This talk will be an abbreviated version of a longer history of the APA/SCS that will appear in TAPA.
This paper will argue that the American Philological Association/Society for Classical Studies [hereafter “the Society”] has changed more in the last fifty years than in the first half-century chronicled by Frank Gardner Moore and more than the second half-century detailed in George Kennedy’s history. The motto of our highly successful capital campaign, “From Gatekeeper to Gateway” might well serve as a summary of the major developments in the Society upon which this will focus.
The Society has redefined its sense of service to the field of classics as evidenced by the change of name from the narrow American Philological Association to the more inclusive Society for Classical Studies. As the demographics of America changed, the Society began funding grants to minority students interested in the classics. As high-school enrollments in Latin classes began to wane, the Society sponsored foreign travel for teachers. The Society has increased inclusion of programs for teachers at the meetings and has elected or appointed at least one secondary teacher to each iteration of the Education Committee.
Candidates for positions at the college level no longer faced the “old-boy telephone-call system” of previous years. The introduction of the Placement Service openly and fairly announced all available jobs in classics, giving equal access for all to apply for jobs. The Service facilitated interviews and monitored the entire process.
Into the 1970s the nominating committee simply offered one candidate for each office. By the 1980s the committee proposed at least two candidates for each position. Contested elections have resulted in officers who represent a greater diversity in gender, geography, and institutions. To take one area: in the first 50 years of the Society’s existence, there was one woman president, Abby Leach of Vassar, in 1900. In the next fifty years there were six. Since 1970 there have been 16. In the 21st century, 10 of our presidents have been male, 10 female.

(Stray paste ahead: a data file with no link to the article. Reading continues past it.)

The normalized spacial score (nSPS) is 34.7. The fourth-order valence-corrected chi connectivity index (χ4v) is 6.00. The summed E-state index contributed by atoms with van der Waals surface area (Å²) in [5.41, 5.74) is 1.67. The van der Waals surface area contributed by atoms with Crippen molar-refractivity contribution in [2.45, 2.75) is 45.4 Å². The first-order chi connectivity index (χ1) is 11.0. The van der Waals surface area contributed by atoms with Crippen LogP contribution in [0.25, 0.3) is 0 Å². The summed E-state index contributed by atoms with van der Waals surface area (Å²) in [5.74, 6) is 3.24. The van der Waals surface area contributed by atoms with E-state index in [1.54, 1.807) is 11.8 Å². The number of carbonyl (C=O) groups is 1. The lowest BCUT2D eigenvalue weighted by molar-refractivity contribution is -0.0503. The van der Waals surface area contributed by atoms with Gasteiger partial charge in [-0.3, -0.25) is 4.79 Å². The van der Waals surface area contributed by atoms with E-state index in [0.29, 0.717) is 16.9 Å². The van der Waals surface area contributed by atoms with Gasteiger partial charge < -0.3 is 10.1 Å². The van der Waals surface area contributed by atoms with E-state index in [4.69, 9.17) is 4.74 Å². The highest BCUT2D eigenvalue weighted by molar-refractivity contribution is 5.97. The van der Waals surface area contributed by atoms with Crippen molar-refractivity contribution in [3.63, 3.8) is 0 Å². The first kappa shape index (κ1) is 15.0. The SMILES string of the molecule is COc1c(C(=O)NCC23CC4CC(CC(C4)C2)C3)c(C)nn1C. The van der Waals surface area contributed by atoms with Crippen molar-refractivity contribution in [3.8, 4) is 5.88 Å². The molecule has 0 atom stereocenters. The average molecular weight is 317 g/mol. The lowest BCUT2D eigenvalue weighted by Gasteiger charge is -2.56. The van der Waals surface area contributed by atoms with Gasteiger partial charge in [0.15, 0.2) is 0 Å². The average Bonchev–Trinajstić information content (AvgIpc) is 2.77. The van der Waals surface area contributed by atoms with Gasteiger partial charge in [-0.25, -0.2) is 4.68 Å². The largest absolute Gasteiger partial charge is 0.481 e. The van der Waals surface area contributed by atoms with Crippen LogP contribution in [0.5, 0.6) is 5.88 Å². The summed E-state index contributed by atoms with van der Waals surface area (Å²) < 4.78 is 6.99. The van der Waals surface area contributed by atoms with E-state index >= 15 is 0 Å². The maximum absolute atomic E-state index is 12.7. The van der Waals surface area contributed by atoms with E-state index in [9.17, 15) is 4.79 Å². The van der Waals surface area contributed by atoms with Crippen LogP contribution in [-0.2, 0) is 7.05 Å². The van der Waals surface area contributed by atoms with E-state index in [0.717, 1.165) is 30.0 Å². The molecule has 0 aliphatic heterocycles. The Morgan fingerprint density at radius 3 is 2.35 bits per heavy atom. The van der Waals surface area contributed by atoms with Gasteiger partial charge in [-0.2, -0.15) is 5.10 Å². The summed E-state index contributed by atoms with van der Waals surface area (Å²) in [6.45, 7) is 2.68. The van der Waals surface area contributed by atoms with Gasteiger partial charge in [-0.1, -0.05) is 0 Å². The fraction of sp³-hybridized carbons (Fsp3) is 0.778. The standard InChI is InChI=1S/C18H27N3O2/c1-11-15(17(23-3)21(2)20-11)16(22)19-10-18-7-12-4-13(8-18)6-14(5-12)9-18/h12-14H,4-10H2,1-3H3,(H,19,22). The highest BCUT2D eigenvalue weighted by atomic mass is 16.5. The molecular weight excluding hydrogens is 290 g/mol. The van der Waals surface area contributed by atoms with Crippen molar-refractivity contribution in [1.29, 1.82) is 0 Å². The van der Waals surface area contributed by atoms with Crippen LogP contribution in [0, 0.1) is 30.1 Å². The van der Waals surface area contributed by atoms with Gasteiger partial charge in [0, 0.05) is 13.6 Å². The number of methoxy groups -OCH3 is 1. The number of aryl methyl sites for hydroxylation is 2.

Concomitantly the creation and rise of the Women’s Classical Caucus has brought about transparency in the reporting of gender disparity in the publication of articles, in jobs offered to candidates, and in Association/Society offices held. Members of the WCC were also instrumental in founding the Division of Outreach.
The Society had always taken a role in publishing scholarly monographs and school readers, but in this period the Society assumed responsibility for projects who audience was far beyond simply its membership: L’Année philologique, the Barrington Atlas project, and a new journal for outreach, Amphora.
Finally, in 1970 fundraising on behalf of the Society was virtually unknown. In the 21st century it has become essential. The Capital Campaign exceeded its multimillion-dollar goal and imbued the membership with the tradition of giving that finds each year donations from 15% or more of the members.
Sweeping changes have taken place and new responsibilities have been assumed, but the Society has prepared itself for the challenges of the next fifty years of its existence.
From APA to SCS: 150 Years of Professional Classics in North America